Assess the production volume versus capabilities and capacity of the automated system to match the production requirements, taking into account the handling of various casting sizes and quantities. Flexibility needs to match the foundry process, whether volumes and casting complexity are low or high. Evaluate the consistency of the grinding process, looking for features that contribute to accurate and repeatable results.

Consider the level of automation and assess ease of maintenance, including accessibility to key components and the availability of replacement parts, while also considering overall reliability and durability to minimize downtime. Examine safety features such as guards, emergency stop mechanisms, and other safety measures to protect operators.
Consider, too, the availability of training programs for operators and the level of technical support and after-sales service provided. Evaluate customization options to meet specific foundry requirements and the flexibility of the equipment in adapting to changing production needs. Consider the total cost of ownership, including initial purchase costs, maintenance expenses, and operational costs over the equipment’s lifespan. Seek feedback from other foundries and check for customer references and reviews to gain insights into real-world performance and experiences.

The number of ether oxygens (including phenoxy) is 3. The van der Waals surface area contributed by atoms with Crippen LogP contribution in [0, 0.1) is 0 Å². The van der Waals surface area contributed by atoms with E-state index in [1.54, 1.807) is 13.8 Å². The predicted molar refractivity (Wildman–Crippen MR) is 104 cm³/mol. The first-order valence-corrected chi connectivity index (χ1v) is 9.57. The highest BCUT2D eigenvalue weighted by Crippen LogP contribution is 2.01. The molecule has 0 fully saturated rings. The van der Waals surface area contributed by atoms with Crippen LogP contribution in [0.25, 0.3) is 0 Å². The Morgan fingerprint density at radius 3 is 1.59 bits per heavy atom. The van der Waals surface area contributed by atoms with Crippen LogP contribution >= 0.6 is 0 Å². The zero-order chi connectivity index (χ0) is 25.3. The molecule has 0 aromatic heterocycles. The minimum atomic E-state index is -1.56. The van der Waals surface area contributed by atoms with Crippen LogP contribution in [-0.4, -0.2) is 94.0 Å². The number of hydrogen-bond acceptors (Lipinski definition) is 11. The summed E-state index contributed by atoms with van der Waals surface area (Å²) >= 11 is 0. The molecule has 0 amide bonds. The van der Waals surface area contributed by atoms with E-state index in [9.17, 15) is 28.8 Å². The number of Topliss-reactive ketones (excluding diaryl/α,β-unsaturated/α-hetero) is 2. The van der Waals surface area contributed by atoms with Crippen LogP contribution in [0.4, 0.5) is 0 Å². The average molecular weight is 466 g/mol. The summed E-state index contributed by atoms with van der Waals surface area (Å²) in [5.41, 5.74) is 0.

Brunet Gagné at WALTER said:

It might seem trivial at first glance, but in choosing the right abrasive grains for grinding wheels, you’ll see immediate differences in the lifespan of the wheel, leading to more completed projects in a single day and week. Still, the grain choice stands as just one piece of the grinding puzzle.

The bonding agents used in a wheel’s construction can affect its durability, behavior, and overall stability. 

Choosing the right abrasive grain can directly affect a foundry’s productivity––the benefits become even clearer when realizing that extended lifecycles will reduce operation costs. 

If your grinding department is constantly changing wheels throughout the day after short periods of use, the costs of purchasing more of them start to balloon. At WALTER, the focus is on developing high-quality products that last longer and cut faster, ultimately leading to decreased operation time and, subsequently, fewer costs.